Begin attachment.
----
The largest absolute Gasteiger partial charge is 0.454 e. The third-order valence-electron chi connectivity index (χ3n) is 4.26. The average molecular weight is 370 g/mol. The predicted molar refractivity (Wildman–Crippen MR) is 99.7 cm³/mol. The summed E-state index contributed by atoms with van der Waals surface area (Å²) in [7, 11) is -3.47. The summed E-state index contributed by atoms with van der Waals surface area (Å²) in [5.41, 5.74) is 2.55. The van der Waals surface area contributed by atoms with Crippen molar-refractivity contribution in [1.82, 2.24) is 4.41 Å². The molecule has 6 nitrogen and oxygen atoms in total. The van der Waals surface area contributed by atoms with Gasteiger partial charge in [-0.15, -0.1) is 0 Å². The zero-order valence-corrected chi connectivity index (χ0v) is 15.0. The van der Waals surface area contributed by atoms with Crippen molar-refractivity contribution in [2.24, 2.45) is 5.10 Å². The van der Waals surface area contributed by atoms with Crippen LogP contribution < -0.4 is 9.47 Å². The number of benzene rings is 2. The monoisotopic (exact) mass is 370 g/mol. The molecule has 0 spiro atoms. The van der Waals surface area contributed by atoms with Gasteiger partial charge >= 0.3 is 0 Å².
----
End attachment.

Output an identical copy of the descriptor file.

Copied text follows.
The largest absolute Gasteiger partial charge is 0.454 e. The third-order valence-electron chi connectivity index (χ3n) is 4.26. The average molecular weight is 370 g/mol. The predicted molar refractivity (Wildman–Crippen MR) is 99.7 cm³/mol. The summed E-state index contributed by atoms with van der Waals surface area (Å²) in [7, 11) is -3.47. The summed E-state index contributed by atoms with van der Waals surface area (Å²) in [5.41, 5.74) is 2.55. The van der Waals surface area contributed by atoms with Crippen molar-refractivity contribution in [1.82, 2.24) is 4.41 Å². The molecule has 6 nitrogen and oxygen atoms in total. The van der Waals surface area contributed by atoms with Gasteiger partial charge in [-0.15, -0.1) is 0 Å². The zero-order valence-corrected chi connectivity index (χ0v) is 15.0. The van der Waals surface area contributed by atoms with Crippen molar-refractivity contribution in [2.24, 2.45) is 5.10 Å². The van der Waals surface area contributed by atoms with Crippen LogP contribution < -0.4 is 9.47 Å². The number of benzene rings is 2. The monoisotopic (exact) mass is 370 g/mol. The molecule has 0 spiro atoms. The van der Waals surface area contributed by atoms with Gasteiger partial charge >= 0.3 is 0 Å².